• Adaptive teaching (be ready to go back as well as forwards) 

Teachers use a variety of techniques to gauge and respond to students’ understanding within a lesson. 

  • Independent practice and scaffolding 

Learning activities are pitched to the top and designed to ensure that all students are able to achieve challenging outcomes. 

  • Growth mindset and metacognition 

Teachers provide opportunities for students to reflect on their learning and articulate their next steps, so becoming independent learners. 

Literacy, Adaptive practice and Character in the Classroom underpin each of these aspects. 

Effective literacy skills not only underpin learning but also provide a springboard for success in both career and life.

Each of the six aspects listed are adapted by teachers to meet the needs of individuals in each class. This enables all students, in all lessons, each day to reach their full potential engaging with appropriately pitched resources for their ability.  

Students are expected to demonstrate and develop positive Character in the Classroom habits to support them becoming independent learners.

What lessons at Aston may look like:

To support students and facilitate staff in the delivery of a consistent experience for students, all teachers follow a similar lesson structure model in their planning. The length of each criteria below will differ dependent on where a lesson sits within a scheme of learning. 

  1. Review prior and introduce future learning  
  1. Teacher input 
  1. Checking for understanding 
  1. Student practice 
  1. Sharing success and reviewing progress 

Continuing Professional Development Intent 

CPD for teachers at Aston aims to address areas of development at individual, departmental and whole school level in order to improve the outcomes of our students. 

Key Aspects of CPD 

CPD at Aston is: 


Through regular meeting and inset time devoted to Professional Development that responds to the developmental needs of teachers.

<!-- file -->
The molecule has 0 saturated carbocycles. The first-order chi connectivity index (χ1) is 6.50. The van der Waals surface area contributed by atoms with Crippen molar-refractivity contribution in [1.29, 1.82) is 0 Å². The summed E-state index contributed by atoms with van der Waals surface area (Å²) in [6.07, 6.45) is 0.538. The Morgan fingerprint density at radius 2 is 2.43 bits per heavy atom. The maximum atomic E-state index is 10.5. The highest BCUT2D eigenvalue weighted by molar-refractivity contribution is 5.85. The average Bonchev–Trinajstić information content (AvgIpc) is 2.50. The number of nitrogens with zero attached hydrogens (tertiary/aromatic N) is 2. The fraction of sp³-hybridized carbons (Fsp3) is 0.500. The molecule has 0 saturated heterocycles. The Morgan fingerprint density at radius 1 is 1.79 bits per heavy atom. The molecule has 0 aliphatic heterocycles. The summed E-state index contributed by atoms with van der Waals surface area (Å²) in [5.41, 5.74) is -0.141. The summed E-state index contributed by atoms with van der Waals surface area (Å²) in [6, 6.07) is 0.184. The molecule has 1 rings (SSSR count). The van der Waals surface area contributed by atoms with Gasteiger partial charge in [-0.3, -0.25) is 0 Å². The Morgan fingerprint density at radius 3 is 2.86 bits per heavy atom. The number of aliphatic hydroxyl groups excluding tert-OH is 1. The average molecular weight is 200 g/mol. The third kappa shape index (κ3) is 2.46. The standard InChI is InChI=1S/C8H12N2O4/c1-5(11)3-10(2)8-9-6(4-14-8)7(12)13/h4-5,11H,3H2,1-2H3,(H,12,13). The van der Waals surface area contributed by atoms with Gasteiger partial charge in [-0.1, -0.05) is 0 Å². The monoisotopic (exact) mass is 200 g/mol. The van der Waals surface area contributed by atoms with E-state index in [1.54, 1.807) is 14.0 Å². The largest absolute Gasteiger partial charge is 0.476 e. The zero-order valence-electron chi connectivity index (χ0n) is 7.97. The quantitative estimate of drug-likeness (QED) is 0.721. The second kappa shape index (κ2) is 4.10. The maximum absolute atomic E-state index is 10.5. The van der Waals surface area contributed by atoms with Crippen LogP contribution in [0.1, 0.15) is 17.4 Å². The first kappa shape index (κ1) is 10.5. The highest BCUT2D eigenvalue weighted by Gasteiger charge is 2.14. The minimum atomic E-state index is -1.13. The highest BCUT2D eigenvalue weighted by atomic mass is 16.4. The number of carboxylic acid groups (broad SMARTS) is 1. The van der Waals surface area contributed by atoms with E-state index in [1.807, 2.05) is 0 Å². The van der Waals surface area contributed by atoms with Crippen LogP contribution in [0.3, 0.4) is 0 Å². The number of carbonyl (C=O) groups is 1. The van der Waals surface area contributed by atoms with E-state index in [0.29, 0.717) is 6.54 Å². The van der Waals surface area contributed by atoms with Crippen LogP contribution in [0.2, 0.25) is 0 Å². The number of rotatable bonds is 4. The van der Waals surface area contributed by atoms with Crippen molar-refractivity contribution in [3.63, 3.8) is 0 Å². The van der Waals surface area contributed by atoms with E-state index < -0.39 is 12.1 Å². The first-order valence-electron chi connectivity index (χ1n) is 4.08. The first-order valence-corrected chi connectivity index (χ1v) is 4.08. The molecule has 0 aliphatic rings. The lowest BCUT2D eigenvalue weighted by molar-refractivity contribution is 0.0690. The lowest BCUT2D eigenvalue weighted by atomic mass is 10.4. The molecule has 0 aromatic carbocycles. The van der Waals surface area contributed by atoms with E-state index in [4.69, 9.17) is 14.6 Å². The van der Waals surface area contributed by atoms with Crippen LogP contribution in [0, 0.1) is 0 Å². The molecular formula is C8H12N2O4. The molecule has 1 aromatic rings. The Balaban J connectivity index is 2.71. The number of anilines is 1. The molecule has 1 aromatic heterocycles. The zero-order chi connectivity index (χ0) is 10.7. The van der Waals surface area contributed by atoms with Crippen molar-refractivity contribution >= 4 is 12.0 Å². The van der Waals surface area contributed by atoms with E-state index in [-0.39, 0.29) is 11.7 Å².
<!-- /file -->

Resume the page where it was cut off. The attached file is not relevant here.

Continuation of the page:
Teachers have access to up-to-date educational research and an array of CPD opportunities afforded to them to ensure their teaching is as evidence-based as possible. 


Teachers are provided time to focus on the aspects of teaching & learning that they deem to be personal areas of development, in order to drive behavioural change in their classrooms.


Through Faculty Time, teaching staff collaborate on improving areas identified in their Faculty Improvement Plans. Within whole-school CPD, staff work together the develop their own teaching and learning based on focus areas and through instructional coaching.


CPD opportunities are designed to support teachers based on their career stage, experience and identified areas of development. For example, early career teachers access a large part of their professional development via the Early Career Framework Programme provided by University School London. 

Teachers at Aston are provided with the opportunity to engage in external CPD programmes, such as the range of National Professional Qualifications. 

In addition, annually teachers engage in professional development on a range of essential areas, such as Safeguarding, SEN training, and frequent briefings regarding individual students with specific needs. 

Review and Impact

In order to assess the impact of our Curriculum, Teaching and Learning, the following structures are in place as a means of informing next steps in curriculum design, implementation and CPD opportunities for the school:  

Academy drop-ins 

Led by the Vice Principal and QofE Team, subject leadership teams work alongside members of QofE to discover the student experience of the curriculum through 1-1 conversations with students. Questions are asked around key content, skills and development of students understanding across topics and year groups.

Ensure the progress of students is above that of their peers nationally. Progress is analysed at School and Subject level to identify strengths and areas for development in planning and/or implementation of the curriculum. 

Faculty drop-ins 

Focus on the quality of the curriculum and its implementation by teaching staff, offering feedback with reference to the T&L aspects. 

Work scrutiny 

Focus on the learning journey in books, pride, presentation and implementation of the assessment, feedback and response cycle. 

Faculty curricular review 

Faculty leadership teams regularly review and improve their curricula, including curriculum intent. This ensures curriculum development continues in line with the key principles above. The website is then updated to ensure accuracy of information for parents and stakeholders.  Student voice is also completed at faculty and academy level to inform the implementation and development.


CPD is responsive to the developmental needs of teachers as identified in the Academy Improvement Plan (AIP), Faculty Improvement Plans (FIPs) and regular lessons drop-ins. Training programmes are evaluated to ensure they are as effective as possible.